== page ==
“The Valley” has a reputation as the pimply-faced stepbrother of central L.A., but there’s interest there, too … and even some celebrity sighting opportunities. Aroma Cafe in the Studio City area is a large, hipster-friendly outdoor bistro that’s ideal for hangover brunches, but just as good for a completely sober breakfast, especially for one of the huge omelets or an unusual but tasty version of chilaquiles. (It’s also across the street from the Italian restaurant where the murder Robert Blake was accused of took place.)

Tool around slowly in Studio City or Burbanks, and you can see some of the facilities where TV shows like Will & Grace were shot. You might even see some celebs walking around or getting their dry-cleaning. That’s Los Angeles for you.

This article appeared in the Dallas Voice print edition January 27, 2012.

—  Kevin Thomas

TASTING NOTES: Central 214 gets a makeover

GrahamDodds_100There’s more than coffee brewing over at Central 214, the schmancy restaurant inside Kimpton’s Hotel Palomar and a frequent hang for the gay crowd.

Last fall, longtime exec chef Blythe Beck left unexpected. She was replaced last month with Graham Dodds, pictured, formerly of Oak Cliff’s popular Bolsa. Word came this week both of Dodds’ new menu and that the restaurant will undergo some other major changes this spring — though we don’t know what those are, other than Dodds calling them a “face-lift … that will marry the food and dining atmosphere.”

We do know that Dodds will be incorporating some of his Bolsa ideas into the new concept: Local farm suppliers, seasonal updates and drawing his inspiration from the availability of fresh ingredients. And it also looks to be a total makeover: Starters, entrees, desserts … even the bar menu. Among the additions: “Popcorn” sweetbreads (as an app!), blue cheese terrine and pear with honeycomb, crisp (!) gnocchi with the oxtail ragout, paprika-honey glazed lamb breast (interesting) with cannellini beans and a chocolate-cranberry pavlova.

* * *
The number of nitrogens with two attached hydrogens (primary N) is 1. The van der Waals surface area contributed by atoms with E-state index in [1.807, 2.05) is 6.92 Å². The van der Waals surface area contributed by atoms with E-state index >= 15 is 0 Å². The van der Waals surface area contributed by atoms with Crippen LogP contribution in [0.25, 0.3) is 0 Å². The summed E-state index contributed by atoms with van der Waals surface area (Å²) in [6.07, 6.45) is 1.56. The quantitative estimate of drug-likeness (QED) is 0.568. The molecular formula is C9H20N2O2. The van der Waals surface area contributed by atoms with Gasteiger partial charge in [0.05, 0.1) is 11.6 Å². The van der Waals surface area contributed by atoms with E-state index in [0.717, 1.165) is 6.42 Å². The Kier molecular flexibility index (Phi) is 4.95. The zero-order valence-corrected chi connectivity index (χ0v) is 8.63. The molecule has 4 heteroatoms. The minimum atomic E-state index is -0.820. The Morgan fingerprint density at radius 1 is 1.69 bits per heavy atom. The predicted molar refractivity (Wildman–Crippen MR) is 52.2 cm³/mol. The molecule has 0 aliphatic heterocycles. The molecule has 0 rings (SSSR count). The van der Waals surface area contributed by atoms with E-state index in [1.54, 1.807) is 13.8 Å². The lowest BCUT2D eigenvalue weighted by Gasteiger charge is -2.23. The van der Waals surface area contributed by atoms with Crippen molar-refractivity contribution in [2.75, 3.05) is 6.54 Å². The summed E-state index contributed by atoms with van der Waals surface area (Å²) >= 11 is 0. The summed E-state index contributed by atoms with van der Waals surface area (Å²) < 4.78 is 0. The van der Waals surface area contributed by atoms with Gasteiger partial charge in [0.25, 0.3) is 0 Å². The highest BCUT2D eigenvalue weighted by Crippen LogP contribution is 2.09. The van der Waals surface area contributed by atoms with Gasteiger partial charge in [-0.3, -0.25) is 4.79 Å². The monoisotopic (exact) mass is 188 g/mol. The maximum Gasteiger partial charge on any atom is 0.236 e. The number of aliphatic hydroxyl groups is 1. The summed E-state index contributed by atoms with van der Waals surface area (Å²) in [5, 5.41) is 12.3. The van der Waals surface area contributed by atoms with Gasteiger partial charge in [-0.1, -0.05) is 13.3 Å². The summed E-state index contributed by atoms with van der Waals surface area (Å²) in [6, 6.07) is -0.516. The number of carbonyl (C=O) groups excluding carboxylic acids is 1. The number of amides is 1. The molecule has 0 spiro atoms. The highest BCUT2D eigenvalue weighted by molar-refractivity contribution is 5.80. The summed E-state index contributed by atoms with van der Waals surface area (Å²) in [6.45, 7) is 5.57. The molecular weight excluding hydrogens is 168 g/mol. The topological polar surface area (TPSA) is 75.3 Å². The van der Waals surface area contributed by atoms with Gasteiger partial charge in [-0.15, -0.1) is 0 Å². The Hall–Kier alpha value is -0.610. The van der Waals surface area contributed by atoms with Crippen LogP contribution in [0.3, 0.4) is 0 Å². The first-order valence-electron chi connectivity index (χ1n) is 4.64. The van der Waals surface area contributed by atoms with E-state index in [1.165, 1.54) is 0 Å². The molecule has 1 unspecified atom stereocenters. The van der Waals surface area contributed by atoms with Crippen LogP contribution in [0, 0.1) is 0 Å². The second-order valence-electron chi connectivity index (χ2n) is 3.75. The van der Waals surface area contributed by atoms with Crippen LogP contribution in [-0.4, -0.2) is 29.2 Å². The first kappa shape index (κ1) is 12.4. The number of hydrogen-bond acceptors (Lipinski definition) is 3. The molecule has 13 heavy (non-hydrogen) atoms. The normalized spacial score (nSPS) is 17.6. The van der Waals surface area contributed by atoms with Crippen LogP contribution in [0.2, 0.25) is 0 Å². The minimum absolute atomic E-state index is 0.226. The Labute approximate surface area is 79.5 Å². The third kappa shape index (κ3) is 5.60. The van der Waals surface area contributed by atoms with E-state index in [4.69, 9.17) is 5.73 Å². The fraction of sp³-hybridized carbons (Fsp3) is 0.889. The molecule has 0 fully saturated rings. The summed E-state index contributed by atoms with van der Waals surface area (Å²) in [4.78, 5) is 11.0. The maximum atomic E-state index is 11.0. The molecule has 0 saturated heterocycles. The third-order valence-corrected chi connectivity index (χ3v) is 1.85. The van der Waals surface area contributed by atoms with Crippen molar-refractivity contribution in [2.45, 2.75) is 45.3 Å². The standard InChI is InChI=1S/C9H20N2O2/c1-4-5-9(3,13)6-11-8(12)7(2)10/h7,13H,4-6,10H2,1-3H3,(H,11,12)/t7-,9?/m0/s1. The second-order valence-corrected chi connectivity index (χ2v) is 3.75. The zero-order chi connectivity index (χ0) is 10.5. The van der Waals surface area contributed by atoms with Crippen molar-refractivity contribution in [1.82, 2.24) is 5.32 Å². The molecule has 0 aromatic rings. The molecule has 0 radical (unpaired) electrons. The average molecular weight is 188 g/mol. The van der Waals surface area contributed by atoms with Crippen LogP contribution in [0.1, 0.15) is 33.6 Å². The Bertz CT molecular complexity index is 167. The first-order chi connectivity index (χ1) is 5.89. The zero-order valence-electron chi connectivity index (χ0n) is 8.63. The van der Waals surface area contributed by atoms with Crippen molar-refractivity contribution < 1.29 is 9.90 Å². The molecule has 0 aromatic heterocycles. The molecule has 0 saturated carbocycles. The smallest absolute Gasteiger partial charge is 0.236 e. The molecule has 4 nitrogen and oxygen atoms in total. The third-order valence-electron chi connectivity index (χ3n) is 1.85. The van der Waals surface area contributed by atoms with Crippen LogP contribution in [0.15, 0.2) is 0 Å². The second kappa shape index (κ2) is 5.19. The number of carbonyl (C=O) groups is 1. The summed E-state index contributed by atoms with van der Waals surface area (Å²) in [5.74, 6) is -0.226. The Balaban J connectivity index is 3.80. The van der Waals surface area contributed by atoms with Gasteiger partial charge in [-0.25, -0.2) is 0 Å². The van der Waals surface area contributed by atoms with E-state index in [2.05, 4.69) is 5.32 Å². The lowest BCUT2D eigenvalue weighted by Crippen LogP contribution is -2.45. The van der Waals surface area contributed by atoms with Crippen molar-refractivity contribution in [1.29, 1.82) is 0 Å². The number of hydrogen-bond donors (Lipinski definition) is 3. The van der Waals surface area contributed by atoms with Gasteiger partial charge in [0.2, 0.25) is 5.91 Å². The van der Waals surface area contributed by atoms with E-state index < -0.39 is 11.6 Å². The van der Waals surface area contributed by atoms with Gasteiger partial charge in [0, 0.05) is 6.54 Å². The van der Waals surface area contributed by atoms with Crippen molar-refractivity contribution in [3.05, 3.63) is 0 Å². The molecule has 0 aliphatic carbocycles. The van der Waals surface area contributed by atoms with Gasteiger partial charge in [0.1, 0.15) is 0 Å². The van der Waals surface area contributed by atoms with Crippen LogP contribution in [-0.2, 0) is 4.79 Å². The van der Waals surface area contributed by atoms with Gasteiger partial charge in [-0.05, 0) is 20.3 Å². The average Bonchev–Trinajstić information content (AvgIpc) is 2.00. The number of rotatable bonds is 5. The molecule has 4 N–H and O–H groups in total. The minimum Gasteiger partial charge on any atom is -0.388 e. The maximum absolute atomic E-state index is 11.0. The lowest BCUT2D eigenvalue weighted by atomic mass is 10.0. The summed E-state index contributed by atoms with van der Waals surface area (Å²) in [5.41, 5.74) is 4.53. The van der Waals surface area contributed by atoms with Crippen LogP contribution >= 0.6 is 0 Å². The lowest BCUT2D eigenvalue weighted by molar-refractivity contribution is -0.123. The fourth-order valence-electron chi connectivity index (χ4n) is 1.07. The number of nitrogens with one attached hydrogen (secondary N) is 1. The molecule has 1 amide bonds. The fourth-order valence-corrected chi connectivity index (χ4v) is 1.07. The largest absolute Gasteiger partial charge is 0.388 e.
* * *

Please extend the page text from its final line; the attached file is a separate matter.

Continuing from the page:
— Arnold Wayne Jones

This article appeared in the Dallas Voice print edition January 20, 2012.

—  Kevin Thomas

UUCOC announces upcoming programs

Mark Walz

The Unitarian Universalist Church of Oak Cliff has announced its upcoming programs, and all events at the church are LGBT inclusive.

Ethicurian potluck

An ethicurian is a person who enjoys good food and at the same time makes ethical food choices. The term comes from two ideas — epicurian: one who has a discriminating palate for the enjoyment of good food and drink and ethical eating, choosing foods and processing methods that are healthy and do not negatively impact others.

Over a three-month period last fall, an ethical eating forerunner course explored how food modifications and chemical additions affected those eating the food. The class investigated the environmental impact on the land and the social impact of laborers used in producing various food products. The group looked at how difficult it was to obtain healthy and tasty food in Oak Cliff and other food desert areas of Dallas. Finally, budgetary considerations were discussed.